You brought to the table the key issue that I saw in threads that referenced Clay Pit when I did my research before starting my own thread- and good discussion ensued. All good here!
This is funny as I was just eating dinner with Indian friends who were complaining about Americans flocking to Indian restaurants which over season their food. They say it's nearly impossible to find any subtly in Indian food in Texas. I can understand what they mean as I too prefer highly spiced foods (like Shalimar on N Burnet).
That doesn't mean that a more balanced approached to Indian spice is any less authentic or tasty. In fact, if you ask around, a lot of Indians living in Austin will go the Clay Pit every time friends and family visit. They love it as a well executed, new approach to traditional foods and techniques.
elpaninaro, if you enjoy the food, please keep going and thank you for sharing. You might also enjoy the mild options of several dishes at New India on South Congress (suggested by the couple I mention above). Be sure to ask as some dishes do not offer a mild option.
I think the Clay Pit's great; as mentioned in this thread, it's pretty much the typical Indian food we see in the states, but just a step up. The sauces are tastier, the meat's cooked just a little bit better, not to mention the fact that the historic stone building is a nice contrast to the places where every surface is covered with saris.
I know I've mentioned this before, but I'd HIGHLY recommend G'Raj Mahal if you're looking for something a little out of the ordinary. All of their standards are delicious, not to mention that they have a Goan section (the chef's from Goa). Try the rechard masala (I get it with fish). It's this very spicy chili sauce with a surprising vinegar element; it's like nothing I've ever had with respect to Indian food. Plus in general, it's nice to order your food spicy at an Indian restaurant and they actually give you really spicy food.
All in all, I think it's probably my favorite Indian restaurant I've been to in the states. Give it a shot!
I have an Indian friend who loves to go to Clay Pit with other Indians. I think that they like it because it is "Indian enough" but different. There's a lot of home cooking going on, and then many of the restaurants are similar to eating at home (according to him).
We go to lunch all the time - I never get to eat Indian food because he is always tapped out on it.
Indian but different as an attraction is spot on.
My husband is Pakistani and I do a lot of socializing with Indian and Pakistanis. The Clay Pit is often a suggested by friends as a choice for nice meals out because it is upscale and fancy compared to other desi options. No, the food is not 'authentic.' Does one need credentials to say something like that? I don't know, but I have lived in India and Dubai (pretty much an Indian satellite city in the Arabian Peninsula), speak several Indian languages, have travelled extensively in South Asia, and I know Indo-Pak regional cooking very intimately---I cook it myself on a regular basis for my family.
The owners of Clay Pit are Pakistani, I believe of Indian Gujarati origin (Ismaili community)...not that they serve food remotely close to what is served in their particular ethnic community. You will never find food like that in a restaurant. The food doesn't have to be authentic, though. It should just be enjoyable.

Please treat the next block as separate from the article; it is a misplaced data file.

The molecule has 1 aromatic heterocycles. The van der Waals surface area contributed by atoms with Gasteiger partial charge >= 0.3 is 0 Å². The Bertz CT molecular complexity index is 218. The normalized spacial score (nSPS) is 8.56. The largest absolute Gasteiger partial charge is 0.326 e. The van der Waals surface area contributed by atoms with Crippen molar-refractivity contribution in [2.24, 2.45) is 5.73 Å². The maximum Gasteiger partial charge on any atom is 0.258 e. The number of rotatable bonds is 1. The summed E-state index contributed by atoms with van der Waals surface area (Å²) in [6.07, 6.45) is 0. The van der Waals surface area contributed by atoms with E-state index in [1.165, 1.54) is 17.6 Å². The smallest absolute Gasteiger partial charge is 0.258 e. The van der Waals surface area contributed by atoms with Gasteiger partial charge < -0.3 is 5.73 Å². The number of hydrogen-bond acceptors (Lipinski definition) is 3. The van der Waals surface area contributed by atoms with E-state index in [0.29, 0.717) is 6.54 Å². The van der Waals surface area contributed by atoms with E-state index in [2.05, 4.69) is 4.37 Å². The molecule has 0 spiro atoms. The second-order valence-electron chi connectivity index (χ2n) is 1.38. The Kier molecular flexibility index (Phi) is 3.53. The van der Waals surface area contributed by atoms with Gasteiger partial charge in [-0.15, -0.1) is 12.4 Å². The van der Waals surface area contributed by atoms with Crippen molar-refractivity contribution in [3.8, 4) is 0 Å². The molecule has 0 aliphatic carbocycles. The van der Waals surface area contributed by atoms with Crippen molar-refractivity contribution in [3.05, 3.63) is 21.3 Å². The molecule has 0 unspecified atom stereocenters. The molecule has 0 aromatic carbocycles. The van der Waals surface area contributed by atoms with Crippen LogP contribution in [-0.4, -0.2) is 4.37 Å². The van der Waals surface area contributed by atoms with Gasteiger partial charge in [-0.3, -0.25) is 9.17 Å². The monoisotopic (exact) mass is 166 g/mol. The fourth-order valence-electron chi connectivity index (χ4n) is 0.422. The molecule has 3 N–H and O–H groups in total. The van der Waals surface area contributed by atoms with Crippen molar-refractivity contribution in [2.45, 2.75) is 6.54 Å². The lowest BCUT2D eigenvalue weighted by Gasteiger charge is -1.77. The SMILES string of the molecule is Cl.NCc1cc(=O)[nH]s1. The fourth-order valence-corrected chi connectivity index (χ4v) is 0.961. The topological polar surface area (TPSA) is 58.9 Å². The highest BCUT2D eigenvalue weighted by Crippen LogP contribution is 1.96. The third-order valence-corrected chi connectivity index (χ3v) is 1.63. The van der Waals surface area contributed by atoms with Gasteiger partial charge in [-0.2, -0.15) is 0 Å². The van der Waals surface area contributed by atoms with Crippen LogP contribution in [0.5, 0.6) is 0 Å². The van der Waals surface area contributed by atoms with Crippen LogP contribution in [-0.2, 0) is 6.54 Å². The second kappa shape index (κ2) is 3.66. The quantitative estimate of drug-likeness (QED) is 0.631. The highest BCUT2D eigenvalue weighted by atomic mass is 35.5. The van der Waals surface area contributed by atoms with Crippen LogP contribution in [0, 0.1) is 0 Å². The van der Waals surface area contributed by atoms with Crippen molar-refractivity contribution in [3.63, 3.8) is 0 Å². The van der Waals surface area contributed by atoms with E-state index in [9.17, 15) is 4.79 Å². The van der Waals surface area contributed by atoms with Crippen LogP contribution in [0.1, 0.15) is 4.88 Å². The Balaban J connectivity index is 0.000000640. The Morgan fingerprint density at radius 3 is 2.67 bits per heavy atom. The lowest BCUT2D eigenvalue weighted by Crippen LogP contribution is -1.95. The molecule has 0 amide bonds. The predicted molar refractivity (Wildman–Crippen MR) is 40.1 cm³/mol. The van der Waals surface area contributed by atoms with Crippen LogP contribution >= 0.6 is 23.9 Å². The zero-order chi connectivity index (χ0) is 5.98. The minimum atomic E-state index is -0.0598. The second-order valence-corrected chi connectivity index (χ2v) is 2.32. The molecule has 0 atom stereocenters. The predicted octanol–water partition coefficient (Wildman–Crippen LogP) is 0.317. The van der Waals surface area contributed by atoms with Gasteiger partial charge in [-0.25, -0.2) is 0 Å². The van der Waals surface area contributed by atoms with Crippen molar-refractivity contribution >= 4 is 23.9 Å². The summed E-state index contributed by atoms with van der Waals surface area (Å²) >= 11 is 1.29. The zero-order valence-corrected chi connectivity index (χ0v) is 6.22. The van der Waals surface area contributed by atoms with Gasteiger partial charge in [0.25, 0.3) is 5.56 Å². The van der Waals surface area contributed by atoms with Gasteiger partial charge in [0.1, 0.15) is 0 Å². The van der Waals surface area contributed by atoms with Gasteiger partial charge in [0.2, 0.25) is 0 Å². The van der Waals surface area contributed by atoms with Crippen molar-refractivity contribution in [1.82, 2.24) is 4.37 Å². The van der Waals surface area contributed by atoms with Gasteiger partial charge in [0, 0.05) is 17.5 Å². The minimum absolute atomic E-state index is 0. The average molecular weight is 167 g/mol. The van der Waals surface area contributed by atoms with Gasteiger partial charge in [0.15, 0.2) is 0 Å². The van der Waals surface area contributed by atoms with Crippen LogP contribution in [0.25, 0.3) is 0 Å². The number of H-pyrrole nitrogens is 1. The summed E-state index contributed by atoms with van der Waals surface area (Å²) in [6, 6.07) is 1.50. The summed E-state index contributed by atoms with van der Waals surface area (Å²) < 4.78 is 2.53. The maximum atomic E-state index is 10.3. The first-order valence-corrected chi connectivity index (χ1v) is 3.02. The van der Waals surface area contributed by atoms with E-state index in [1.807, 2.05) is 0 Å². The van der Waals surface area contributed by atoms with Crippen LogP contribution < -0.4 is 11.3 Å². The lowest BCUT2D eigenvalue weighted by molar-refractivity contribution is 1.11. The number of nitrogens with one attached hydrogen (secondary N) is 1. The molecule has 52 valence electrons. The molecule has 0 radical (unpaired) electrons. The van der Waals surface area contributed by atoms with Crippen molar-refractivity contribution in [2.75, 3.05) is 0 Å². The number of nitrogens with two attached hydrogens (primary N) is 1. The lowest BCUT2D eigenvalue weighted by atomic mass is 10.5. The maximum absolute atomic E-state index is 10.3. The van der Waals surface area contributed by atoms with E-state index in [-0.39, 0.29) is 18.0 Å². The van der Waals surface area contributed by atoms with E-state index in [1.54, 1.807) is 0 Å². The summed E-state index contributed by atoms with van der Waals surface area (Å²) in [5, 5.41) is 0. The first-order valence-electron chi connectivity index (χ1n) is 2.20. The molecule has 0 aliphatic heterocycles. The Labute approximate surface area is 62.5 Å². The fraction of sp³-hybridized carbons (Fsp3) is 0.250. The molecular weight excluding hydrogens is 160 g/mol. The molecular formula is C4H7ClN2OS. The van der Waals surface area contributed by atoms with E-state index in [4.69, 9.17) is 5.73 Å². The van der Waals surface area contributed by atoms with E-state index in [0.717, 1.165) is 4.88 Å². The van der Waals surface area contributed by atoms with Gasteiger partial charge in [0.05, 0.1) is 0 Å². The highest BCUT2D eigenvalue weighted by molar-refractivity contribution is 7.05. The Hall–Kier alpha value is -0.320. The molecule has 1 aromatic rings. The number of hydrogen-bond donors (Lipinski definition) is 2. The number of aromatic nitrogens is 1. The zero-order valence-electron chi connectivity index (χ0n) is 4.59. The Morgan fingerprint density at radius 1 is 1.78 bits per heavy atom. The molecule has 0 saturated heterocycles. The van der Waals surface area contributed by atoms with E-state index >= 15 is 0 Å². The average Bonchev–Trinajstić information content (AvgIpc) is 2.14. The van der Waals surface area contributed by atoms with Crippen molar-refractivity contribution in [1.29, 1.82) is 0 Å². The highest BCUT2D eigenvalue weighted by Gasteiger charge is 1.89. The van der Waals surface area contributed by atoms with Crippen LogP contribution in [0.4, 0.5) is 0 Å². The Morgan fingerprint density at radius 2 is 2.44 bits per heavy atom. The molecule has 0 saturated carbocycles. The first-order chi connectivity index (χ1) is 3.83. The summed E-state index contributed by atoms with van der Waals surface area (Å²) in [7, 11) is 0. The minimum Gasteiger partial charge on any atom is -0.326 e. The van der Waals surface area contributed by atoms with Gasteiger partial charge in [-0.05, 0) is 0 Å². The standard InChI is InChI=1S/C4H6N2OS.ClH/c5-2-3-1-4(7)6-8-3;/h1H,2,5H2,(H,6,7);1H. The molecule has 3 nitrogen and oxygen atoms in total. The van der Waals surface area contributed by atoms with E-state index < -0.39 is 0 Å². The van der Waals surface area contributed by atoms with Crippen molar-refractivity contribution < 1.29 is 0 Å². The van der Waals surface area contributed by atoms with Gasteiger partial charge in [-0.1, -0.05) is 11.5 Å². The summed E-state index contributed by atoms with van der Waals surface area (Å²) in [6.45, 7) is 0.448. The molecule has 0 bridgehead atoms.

For authentic North Indian (Punjabi) I would recommend the goat curry or egg curry at Teji's. Totally different atmosphere than Clay Pit, though. Much more 'authentic' than your average creamy faux Mughlai-Punjabi buffet fare. But for a nice meal in a more upscale atmosphere, Clay Pit for sure.
I also hate to be that guy, and admittedly haven't been to India or eaten with my hands from banana leaves. But having worked as a scientist for so long and after living in the DC metro for 7 years, I have a lot of good Indian friends / colleagues that have cooked me meals and have been to first rate Indian restaurants. Anyone who has been to Woodlands, Udupi Palace, etc. in the Maryland DC suburbs knows where I'm coming from, especially for south Indian fare. Clay Pit may satisfy some, and I'm glad for that, because they have a client base and obviously remain open for a reason. I'm not a fan however and much prefer Chola's and the new south Indian leaning Asiana (my new favorite Indian place in town). Asiana is arguably the most authentic south Indian non vegetarian joint we have. Their heat on most of their dishes is awesome and the flavors deep and complex. Love that place. Austin's getting there, slowly but surely.
"I know very little of Indian food aside from the occasional inexpensive buffets"
"As for the inevitable question of "authenticity", I have absolutely no idea guys. As I said before, my experience with Indian food is very limited"
Thanks for your review but based on those comments, you might as well be reviewing your first steak after being a vegetarian all your life or your first big city meal as you come off the farm.
If you are not familiar with Indian food than the Clay Pit may dazzle you. It even has a cool building that it sits in, complete with cellar dining. After that though if you have been to a truly Authentic Indian restaurant in a city like Singapore or even India itself, you will know that we are lacking in Austin. The Clay Pit is a nice, mild, "date night" Indian restaurant. Their newly opened "fast-casual" restaurants, "Tarka" seem far more authentic when it comes to flavors than the Clay Pit. And what are we really talking about when we talk Indian? Spice, flavor, texture, curries, naan, North or South India, all of it and as much of it as we can get. :)
As a whole, most of the Indian restaurants in the United States serve Americanized versions of North Indian food, which is generally less spicy. South Indian restaurants also exist and are slowly becoming popular but are less preferred because the food is considered very spicy.
I am anxiously awaiting the "eat with your hands on a banana leaf" type of Indian restaurant that I have experienced overseas and when it comes to Austin, I will be smiling through burning lips and watery eyes! :)
Agreed. I have a friend who loves Clay Pit, and I've eaten there with her quite a few times. I've been disappointed with the lack of flavor in every single dish of theirs that I've tried (oddly, I liked Tarka reasonably well he one time I ate there with her...and of course she wasn't a fan). The food at Clay Pit is just too bland for Indian food, in my opinion. I hate to be "that guy," but after spending ten years in the Bay Area in California I sure miss the quality and consistency of Indian food there. I've never been to India.